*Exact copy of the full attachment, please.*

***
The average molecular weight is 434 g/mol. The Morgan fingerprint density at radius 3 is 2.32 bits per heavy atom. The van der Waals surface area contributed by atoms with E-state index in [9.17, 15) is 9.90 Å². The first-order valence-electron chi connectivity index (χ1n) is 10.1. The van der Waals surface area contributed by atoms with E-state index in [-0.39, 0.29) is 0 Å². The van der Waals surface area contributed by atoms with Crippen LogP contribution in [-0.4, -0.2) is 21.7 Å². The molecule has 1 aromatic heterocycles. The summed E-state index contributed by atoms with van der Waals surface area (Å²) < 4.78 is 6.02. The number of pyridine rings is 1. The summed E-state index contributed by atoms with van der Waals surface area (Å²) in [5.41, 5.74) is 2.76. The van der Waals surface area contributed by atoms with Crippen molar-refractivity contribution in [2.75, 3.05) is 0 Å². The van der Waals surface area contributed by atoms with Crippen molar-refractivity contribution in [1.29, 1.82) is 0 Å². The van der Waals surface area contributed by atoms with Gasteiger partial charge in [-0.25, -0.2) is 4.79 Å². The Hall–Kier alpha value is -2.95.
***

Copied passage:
The average molecular weight is 434 g/mol. The Morgan fingerprint density at radius 3 is 2.32 bits per heavy atom. The van der Waals surface area contributed by atoms with E-state index in [9.17, 15) is 9.90 Å². The first-order valence-electron chi connectivity index (χ1n) is 10.1. The van der Waals surface area contributed by atoms with E-state index in [-0.39, 0.29) is 0 Å². The van der Waals surface area contributed by atoms with Crippen LogP contribution in [-0.4, -0.2) is 21.7 Å². The molecule has 1 aromatic heterocycles. The summed E-state index contributed by atoms with van der Waals surface area (Å²) < 4.78 is 6.02. The number of pyridine rings is 1. The summed E-state index contributed by atoms with van der Waals surface area (Å²) in [5.41, 5.74) is 2.76. The van der Waals surface area contributed by atoms with Crippen molar-refractivity contribution in [2.75, 3.05) is 0 Å². The van der Waals surface area contributed by atoms with Crippen molar-refractivity contribution in [1.29, 1.82) is 0 Å². The van der Waals surface area contributed by atoms with Gasteiger partial charge in [-0.25, -0.2) is 4.79 Å². The Hall–Kier alpha value is -2.95.